Norton Uncommon: Tea Station Chinese Bistro [Food and dining]

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This article appears in the January 2011 issue of Louisville Magazine. To subscribe, please visit loumag.com.

The Tea Station Chinese Bistro (9422 Norton Commons Blvd., Prospect), located in Norton Commons, is not a trendy spot where hordes line up for wok-seared wonders. Nor is it an Asian art gallery where the views trump the food. I’d label it a pleasant neighborhood restaurant that welcomes anyone of any age or status. I’d also call it a thoughtful place.

The modern Asian decor lacks clichéd and passé red and gold gilding or odd serpentine accents. The music — Asian as well, but fused with Western instrumentation and melodies — serves as a background touch, never something you have to scream over. Food is freshly prepared, served piping hot and elegantly rolled out on a cart to your table. But it was the purse baskets — those short wire and wicker perches presented by servers for holding purses conveniently below tabletops — that got me hung up on the theme of thoughtful. Just to see the female customers smile when offered one showed the gesture was truly appreciated.

Such details imply that owners Paul and Amy Yang aren’t consumed only with the production nature of their restaurant. It signals they’re asking themselves often what their guests want, and answering that question in ways that can turn an otherwise ordinary restaurant into a beloved institution.

In such an environment, it doesn’t bother me a whit that the menu isn’t daring, that most dishes draw on the familiar Chinese lexicon. But I can’t think of a comparable local Chinese restaurant that prepares its food so can’t-miss reliably while selling it at such reasonable prices. (Lunch entrées come with soup and rice for $5.95 to $6.45.) Sure, customers might leave without being truly dazzled, but it’s likely no one ever departs disappointed. I never have.

Offerings are ample (76 items at dinner, 28 at lunch) and starred spicy where applicable. (If you fancy a tingling tongue, go well above the “level 3 of 5” spiciness I requested.) What is unexpected and welcome are the 13 sushi offerings — a limited but fresh-tasting, artfully prepared lineup of standards. The lone out-of-the-box item was the Tea Station Roll ($11). This snappy combination of tempura shrimp, spicy crab, spicy mayo and a “special red sauce” delivered a flavorful balance of zing and peppery sting.

I tried a few of the other less-expected dishes, starting with the jalapeño fish ($13). Here, thumb-sized pieces of tilapia were lightly battered, fried and served with a medium brown sauce flecked with sliced scallions and jalapeños. While I’m not a pepper heat nut, I did wish the dish finished higher on the Scoville scale. Even so, the pepper slices I found in the sauce were vibrantly fresh and made the dish stand out.

A real surprise was the salmon fried rice ($10), whose name didn’t exactly draw me in. But when a normally indecisive tablemate chose it and, after one bite, became protective of her prize, I had to taste what the fuss was about. Turned out it was an addictive combination that left me admiring Yang’s creativity in mixing a musty Alaskan fish with a Chinese staple. The twice-cooked pork ($8) spurred similar devotion during another meal. Nothing fancy at all, yet the blend of tender pork strips wok-seared with cabbage in a spicy bean sauce was brightly flavored, subtly fiery and gone too quickly.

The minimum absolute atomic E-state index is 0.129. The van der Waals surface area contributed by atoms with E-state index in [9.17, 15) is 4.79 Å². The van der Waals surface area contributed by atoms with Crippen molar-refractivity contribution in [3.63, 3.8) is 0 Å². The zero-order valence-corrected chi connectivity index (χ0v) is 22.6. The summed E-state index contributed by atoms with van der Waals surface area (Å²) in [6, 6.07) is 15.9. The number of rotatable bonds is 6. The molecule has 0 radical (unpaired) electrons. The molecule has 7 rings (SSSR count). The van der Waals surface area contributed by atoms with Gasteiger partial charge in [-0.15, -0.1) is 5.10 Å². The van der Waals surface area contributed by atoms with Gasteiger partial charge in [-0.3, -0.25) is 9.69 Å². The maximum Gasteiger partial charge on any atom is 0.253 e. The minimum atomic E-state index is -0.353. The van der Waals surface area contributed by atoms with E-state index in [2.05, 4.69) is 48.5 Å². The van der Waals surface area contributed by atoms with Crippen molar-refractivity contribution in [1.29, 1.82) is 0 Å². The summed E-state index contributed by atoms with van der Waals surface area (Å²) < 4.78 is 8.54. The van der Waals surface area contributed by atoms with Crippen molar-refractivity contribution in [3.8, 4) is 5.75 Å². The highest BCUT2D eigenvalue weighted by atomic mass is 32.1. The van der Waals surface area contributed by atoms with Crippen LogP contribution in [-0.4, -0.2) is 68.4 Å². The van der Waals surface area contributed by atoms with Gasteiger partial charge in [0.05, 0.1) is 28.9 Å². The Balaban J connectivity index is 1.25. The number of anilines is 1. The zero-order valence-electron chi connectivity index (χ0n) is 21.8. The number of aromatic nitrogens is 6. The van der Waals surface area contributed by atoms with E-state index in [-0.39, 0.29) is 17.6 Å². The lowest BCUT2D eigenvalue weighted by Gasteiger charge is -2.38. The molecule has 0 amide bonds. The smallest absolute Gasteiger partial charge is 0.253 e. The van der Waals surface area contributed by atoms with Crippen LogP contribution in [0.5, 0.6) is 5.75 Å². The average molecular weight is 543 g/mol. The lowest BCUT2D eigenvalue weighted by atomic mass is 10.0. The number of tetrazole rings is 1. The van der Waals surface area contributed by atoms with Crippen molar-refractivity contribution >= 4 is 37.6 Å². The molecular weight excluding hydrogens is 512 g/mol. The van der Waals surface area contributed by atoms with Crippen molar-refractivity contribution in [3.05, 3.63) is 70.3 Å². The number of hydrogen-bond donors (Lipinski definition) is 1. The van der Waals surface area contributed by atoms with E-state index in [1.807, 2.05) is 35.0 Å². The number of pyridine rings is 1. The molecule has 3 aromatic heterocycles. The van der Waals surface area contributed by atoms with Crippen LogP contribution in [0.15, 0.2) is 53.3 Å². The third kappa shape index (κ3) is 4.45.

The orange beef ($11) was lightly breaded, seared firm and tossed in a deep brown sauce with orange peels; its chewiness drew my only real quibble in the course of four visits. The pan-fried noodles ($11), however, more than made up for that minor flaw. A firmly fried disc of hakka noodles was topped with a simple brown sauce and joined by wok-seared beef, chicken, shrimp and baby corn. Take heed, parents: My picky 12-year-old not only loved it, but I sensed some mild resentment when his mother and I forked out our shares.

As the restaurant’s name presages, tea figures prominently on the menu. From a list including green, jasmine and oolong selections, I chose a pot of aromatic and delicate rose tea ($1.75). Served hot and soothing, it made me wish for a good novel and a cozy afghan.

The bistro also serves 18 types of bubble tea, a light and chilly elixir studded with tender tapioca pearls for chewing. My choice of taro milk ($4) came with a large-diameter straw for vacuuming up those pearls. Since telling my kiddo about this playful beverage, he has consistently nagged me to take him back for a bubble tea of his own. Trust me, that will happen sooner rather than later, for I don’t need any excuses to return to the Tea Station.

Photo: John Nation

About Steve Coomes
I'm a freelance food and restaurant writer, a native Louisvillian, married and a father of one son. I'm a restaurant veteran who figured out it's better to write about the business than work in it. I'm an avid reader and love to entertain friends at home.
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